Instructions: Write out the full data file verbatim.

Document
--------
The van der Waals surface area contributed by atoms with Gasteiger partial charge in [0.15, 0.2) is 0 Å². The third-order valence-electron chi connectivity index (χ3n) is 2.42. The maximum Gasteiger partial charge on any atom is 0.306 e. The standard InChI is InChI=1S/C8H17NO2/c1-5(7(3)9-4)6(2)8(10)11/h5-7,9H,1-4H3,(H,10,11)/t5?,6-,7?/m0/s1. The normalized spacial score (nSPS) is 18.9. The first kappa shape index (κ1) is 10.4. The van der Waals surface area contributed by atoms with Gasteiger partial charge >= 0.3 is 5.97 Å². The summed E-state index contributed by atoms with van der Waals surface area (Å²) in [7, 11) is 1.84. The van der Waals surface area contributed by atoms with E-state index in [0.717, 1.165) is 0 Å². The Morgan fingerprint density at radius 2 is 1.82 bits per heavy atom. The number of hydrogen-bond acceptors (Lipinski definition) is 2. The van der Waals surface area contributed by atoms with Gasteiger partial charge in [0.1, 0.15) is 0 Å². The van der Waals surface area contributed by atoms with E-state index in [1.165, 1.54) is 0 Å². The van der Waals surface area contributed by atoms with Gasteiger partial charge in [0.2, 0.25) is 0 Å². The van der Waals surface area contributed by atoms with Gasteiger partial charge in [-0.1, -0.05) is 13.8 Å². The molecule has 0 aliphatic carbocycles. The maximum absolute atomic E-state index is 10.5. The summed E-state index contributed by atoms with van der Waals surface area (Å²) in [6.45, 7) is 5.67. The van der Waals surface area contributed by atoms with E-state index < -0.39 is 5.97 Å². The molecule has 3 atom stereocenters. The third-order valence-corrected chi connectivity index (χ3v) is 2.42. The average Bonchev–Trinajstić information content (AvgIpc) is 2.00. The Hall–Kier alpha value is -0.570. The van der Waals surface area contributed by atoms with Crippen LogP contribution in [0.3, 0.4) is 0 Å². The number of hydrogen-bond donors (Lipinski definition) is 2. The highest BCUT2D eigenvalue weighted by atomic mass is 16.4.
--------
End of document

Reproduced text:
The van der Waals surface area contributed by atoms with Gasteiger partial charge in [0.15, 0.2) is 0 Å². The third-order valence-electron chi connectivity index (χ3n) is 2.42. The maximum Gasteiger partial charge on any atom is 0.306 e. The standard InChI is InChI=1S/C8H17NO2/c1-5(7(3)9-4)6(2)8(10)11/h5-7,9H,1-4H3,(H,10,11)/t5?,6-,7?/m0/s1. The normalized spacial score (nSPS) is 18.9. The first kappa shape index (κ1) is 10.4. The van der Waals surface area contributed by atoms with Gasteiger partial charge >= 0.3 is 5.97 Å². The summed E-state index contributed by atoms with van der Waals surface area (Å²) in [7, 11) is 1.84. The van der Waals surface area contributed by atoms with E-state index in [0.717, 1.165) is 0 Å². The Morgan fingerprint density at radius 2 is 1.82 bits per heavy atom. The number of hydrogen-bond acceptors (Lipinski definition) is 2. The van der Waals surface area contributed by atoms with Gasteiger partial charge in [0.1, 0.15) is 0 Å². The van der Waals surface area contributed by atoms with E-state index in [1.165, 1.54) is 0 Å². The van der Waals surface area contributed by atoms with Gasteiger partial charge in [0.2, 0.25) is 0 Å². The van der Waals surface area contributed by atoms with Gasteiger partial charge in [-0.1, -0.05) is 13.8 Å². The molecule has 0 aliphatic carbocycles. The maximum absolute atomic E-state index is 10.5. The summed E-state index contributed by atoms with van der Waals surface area (Å²) in [6.45, 7) is 5.67. The van der Waals surface area contributed by atoms with E-state index < -0.39 is 5.97 Å². The molecule has 3 atom stereocenters. The third-order valence-corrected chi connectivity index (χ3v) is 2.42. The average Bonchev–Trinajstić information content (AvgIpc) is 2.00. The Hall–Kier alpha value is -0.570. The van der Waals surface area contributed by atoms with Crippen LogP contribution in [0.3, 0.4) is 0 Å². The number of hydrogen-bond donors (Lipinski definition) is 2. The highest BCUT2D eigenvalue weighted by atomic mass is 16.4.